What Are Paczki, And Why Is The Polish Donut a Mardi Gras Staple?

Dessert is nice. And dessert for breakfast is even better. Especially when it's deep fried and loaded with a sweet filling. But we're not talking about donuts here. We're talking about paczki, a Polish doughnut-like treat that's popular during Mardi Gras in the Midwest. Come with us as we dive into how the Paczki Day tradition came about, and why this should be your new favorite Fat Tuesday delicacy.

Paczki are Polish donuts made with a sweet filling, like jelly or cream, and dusted with powdered sugar on the top. They're usually enjoyed on Fat Tuesday, which is the last day before Lent begins.

Paczki were originally created as both a way to indulge before Lent and a way to use up ingredients that people typically stopped consuming during this time, like sugar, butter, and milk.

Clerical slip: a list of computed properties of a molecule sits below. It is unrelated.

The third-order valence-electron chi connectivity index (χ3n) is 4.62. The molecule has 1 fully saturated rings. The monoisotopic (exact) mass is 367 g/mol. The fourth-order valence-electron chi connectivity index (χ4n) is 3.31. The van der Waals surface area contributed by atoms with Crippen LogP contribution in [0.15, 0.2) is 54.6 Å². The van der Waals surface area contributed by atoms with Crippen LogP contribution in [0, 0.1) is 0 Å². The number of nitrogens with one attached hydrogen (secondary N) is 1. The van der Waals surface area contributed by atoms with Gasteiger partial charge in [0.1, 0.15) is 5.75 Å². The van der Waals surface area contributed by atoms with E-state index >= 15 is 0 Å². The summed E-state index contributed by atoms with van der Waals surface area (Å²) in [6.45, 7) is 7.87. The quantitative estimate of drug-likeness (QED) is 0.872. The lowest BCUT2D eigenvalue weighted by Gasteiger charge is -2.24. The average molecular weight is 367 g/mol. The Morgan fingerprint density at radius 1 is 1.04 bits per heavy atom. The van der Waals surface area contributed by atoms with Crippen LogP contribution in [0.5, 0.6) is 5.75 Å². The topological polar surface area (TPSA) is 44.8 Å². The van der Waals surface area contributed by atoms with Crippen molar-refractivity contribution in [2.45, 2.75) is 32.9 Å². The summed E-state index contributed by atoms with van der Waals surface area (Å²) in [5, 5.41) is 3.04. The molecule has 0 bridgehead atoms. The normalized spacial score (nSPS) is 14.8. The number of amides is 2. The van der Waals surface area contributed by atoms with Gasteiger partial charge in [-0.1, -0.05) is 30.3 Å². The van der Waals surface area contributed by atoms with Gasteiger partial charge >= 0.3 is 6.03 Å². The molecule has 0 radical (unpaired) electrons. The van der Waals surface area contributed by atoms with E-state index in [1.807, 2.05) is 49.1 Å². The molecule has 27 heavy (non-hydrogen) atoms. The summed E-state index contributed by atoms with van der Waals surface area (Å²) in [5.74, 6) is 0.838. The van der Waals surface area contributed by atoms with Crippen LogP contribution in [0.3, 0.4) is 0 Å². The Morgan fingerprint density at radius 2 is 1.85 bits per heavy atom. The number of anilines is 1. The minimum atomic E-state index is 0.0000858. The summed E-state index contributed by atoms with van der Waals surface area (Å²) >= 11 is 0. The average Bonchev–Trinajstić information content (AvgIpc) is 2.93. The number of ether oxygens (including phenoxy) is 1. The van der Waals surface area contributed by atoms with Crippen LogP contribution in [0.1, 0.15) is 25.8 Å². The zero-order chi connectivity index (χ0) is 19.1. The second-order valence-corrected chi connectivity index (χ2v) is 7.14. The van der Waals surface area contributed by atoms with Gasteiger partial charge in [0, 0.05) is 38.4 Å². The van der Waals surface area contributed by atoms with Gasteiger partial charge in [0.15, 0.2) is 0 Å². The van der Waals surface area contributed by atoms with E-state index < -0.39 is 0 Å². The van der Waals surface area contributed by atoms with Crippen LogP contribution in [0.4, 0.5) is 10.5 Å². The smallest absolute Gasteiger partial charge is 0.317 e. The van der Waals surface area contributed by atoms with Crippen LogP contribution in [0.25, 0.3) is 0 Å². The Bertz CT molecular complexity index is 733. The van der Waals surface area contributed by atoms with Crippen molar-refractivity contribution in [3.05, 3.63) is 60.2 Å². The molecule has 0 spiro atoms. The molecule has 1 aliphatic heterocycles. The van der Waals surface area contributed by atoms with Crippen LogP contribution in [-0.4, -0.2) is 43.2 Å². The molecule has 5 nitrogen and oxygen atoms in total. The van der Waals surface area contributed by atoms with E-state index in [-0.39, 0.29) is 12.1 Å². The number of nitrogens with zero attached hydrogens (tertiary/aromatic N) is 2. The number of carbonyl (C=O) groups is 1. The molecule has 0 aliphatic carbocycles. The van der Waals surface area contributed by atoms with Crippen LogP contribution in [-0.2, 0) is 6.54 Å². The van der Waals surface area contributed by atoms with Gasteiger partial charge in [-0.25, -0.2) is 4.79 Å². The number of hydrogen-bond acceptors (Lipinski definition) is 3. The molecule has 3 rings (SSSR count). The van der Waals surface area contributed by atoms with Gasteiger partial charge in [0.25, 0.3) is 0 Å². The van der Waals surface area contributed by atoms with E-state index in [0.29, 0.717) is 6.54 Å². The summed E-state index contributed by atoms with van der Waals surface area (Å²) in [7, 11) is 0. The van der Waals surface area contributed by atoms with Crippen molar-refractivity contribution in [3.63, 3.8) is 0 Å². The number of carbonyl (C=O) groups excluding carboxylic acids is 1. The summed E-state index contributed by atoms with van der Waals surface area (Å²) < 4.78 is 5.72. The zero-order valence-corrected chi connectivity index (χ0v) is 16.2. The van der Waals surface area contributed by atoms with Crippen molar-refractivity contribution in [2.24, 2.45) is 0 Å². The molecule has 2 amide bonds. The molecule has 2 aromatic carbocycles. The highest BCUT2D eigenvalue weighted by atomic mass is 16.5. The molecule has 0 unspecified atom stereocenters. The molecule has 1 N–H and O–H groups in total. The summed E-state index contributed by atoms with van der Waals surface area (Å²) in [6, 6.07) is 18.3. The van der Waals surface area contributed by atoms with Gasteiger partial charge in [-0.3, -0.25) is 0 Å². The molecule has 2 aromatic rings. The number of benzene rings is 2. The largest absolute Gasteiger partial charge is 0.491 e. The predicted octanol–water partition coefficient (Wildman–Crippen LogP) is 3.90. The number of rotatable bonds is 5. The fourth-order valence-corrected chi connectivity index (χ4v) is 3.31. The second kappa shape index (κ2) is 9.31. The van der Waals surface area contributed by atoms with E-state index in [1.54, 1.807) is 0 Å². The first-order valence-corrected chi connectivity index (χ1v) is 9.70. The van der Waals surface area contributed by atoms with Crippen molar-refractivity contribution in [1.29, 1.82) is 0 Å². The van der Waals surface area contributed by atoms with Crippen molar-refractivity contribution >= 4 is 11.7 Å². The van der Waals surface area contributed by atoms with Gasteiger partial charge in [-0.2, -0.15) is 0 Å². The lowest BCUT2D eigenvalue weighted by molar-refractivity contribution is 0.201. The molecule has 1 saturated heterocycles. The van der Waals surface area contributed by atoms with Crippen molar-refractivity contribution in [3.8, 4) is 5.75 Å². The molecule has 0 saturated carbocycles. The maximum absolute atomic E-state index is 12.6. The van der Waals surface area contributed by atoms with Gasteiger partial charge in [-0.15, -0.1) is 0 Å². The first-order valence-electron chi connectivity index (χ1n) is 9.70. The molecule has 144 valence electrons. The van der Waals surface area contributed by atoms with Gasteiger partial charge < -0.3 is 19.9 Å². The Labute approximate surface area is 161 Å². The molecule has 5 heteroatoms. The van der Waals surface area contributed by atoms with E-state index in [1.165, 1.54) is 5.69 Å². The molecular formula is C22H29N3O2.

Paczki may look like your average jelly-filled donuts, but they're made with slightly different ingredients. In place of cake or pastry flour used in traditional donuts, paczki use high-gluten flour and grain alcohol.

Avoid sounding like a newbie when ordering your first paczki by using the proper pronunciation. The Polish treat is pronounced “pohnch-kee." And keep in mind, that is the plural form. The word "paczkis" is not real.

In many areas of Michigan or in Chicago, Fat Tuesday is lovingly referred to as Paczki Day. However, if you prefer to go to the paczki source of Poland, there they have Fat Thursday, which is the last Thursday before Lent.

Swipe up for Where to Get Paczki!